While the early period of this new relationship was going as planned, this peace did not last. The beginning of the turmoil grew out of K.S.’s wish to relocate with O.S.H. to California. After, K.S. and the child returned from a trip to Costa Rica in March of 2013, D.G. and S.H. learned that she had fallen in love with her neighbor in Costa Rica, A.A., who lived in California. A.A. had shared custody of his children with his ex-wife in California which prevented him from moving to New Jersey. In June 2012, K.S. approached D.G. and S.H. and discussed her thoughts and plan to move to California. The meeting ended with D.G. and S.H. requesting a written parenting-time proposal from K.S.

Finally, in December 2013, K.S. presented a written plan to the couple. After numerous discussions concerning proposed plan, in March 2014, the couple formally expressed their objection to K.S.’s relocation. This effectively unraveled the parties’ original “tri-parenting” agreement. D.G. and S.H. sought a court-ordered parenting time and custody determination, and ultimately filed a complaint. After the filing of the complaint, K.S. took the child to California without the permission of D.G. and S.H. This resulted in the couple filing an order to show cause on June 13, 2014. Subsequently, the court transferred sole custody of the child to D.G. However, before the return date of the order to show cause, a consent order was issued regarding interim parenting time that gave legal custody of the child to D.G. and K.S. That consent order did not address residential custody.

The couple went to the Superior Court of Ocean County for relief, and S.H. filed a motion seeking an order declaring him to be a psychological parent of O.S.H. This request was supported by D.G., the child’s biological father. Furthermore, at the very ever of trial, even K.S., the biological mother, admitted that S.H. was, indeed, a psychological parent of the child. The Superior Court of New Jersey, Ocean County, agreed.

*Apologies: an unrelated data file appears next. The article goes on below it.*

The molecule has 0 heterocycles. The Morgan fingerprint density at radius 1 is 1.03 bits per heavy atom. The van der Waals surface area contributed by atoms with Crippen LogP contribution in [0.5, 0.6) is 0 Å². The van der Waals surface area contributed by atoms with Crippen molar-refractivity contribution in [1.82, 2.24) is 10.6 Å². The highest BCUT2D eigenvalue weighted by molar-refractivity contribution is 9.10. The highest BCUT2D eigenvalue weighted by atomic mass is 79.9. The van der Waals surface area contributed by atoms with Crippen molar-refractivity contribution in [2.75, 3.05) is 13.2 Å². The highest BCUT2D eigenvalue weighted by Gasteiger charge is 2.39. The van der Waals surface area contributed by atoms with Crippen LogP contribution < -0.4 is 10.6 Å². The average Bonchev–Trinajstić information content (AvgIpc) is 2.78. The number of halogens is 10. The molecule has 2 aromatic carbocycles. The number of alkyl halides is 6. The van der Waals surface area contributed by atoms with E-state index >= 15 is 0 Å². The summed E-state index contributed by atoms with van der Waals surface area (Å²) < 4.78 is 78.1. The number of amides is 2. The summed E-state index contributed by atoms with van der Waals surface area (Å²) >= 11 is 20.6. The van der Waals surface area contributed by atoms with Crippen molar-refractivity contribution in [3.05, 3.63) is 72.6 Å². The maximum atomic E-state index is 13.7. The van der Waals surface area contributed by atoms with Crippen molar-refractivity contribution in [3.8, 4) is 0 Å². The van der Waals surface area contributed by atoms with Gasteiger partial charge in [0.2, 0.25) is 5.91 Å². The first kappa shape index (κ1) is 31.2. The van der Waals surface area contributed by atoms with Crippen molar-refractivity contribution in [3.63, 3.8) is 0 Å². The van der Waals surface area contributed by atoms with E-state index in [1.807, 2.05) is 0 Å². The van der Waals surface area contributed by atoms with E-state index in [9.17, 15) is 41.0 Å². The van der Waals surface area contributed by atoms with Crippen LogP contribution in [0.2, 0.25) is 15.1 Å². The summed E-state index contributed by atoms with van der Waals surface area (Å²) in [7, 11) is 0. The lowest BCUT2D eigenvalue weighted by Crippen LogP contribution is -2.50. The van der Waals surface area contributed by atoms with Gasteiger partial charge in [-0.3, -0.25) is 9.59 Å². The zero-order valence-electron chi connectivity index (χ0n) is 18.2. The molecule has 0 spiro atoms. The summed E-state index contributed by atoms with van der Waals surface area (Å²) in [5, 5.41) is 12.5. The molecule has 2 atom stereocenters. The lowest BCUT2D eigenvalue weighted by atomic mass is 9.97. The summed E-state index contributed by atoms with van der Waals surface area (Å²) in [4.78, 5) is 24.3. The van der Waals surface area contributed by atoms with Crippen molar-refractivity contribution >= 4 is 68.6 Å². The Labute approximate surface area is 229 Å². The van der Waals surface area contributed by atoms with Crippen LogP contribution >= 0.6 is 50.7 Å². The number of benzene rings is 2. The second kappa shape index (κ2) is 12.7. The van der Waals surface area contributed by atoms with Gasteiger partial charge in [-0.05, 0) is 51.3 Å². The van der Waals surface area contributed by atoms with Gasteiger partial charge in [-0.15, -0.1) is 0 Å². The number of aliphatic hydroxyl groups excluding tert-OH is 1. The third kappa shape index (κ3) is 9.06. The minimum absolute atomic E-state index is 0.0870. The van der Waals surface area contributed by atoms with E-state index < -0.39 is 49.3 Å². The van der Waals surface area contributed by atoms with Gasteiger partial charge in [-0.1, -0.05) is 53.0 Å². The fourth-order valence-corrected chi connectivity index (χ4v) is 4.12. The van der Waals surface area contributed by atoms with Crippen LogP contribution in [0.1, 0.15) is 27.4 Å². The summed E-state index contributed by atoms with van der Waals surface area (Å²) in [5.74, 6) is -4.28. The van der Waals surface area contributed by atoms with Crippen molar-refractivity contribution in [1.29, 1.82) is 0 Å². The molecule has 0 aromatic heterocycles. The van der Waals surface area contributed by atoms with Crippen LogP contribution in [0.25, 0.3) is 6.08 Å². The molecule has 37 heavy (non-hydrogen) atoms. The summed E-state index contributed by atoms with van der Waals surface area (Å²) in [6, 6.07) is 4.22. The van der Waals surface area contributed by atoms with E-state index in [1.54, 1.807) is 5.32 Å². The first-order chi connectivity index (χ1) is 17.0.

In the 2000 case of Watkins v. Nelson, the New Jersey Supreme Court ruled that in a custody dispute between a child’s biological parent and a third party, custody should be awarded to the biological parent unless the third party could show evidence of parental gross misconduct, abandonment, unfitness, or “exceptional circumstances.” Then in V.C. v. M.J.B., the Supreme Court held there must be a finding of “exceptional circumstances” in order to conclude that a third party has become a psychological parent of a child. Where the third party has lived for substantial period with the legal parent and the child, the Court requires the satisfaction of four elements: (1) that the biological parent consented to and fostered the third party’s formation and establishment of a parent-like relationship with the child; (2) that the third party and the child lived together in the same household; (3) that the third party assumed the obligation of parenthood by taking significant responsibility for the child’s care, education and development, including contributing toward the child’s support, without expectation of financial compensation; and (4) that the third party has been in a parental role for a length of time sufficient to have established with the child a bonded, dependent relationship that is parental in nature.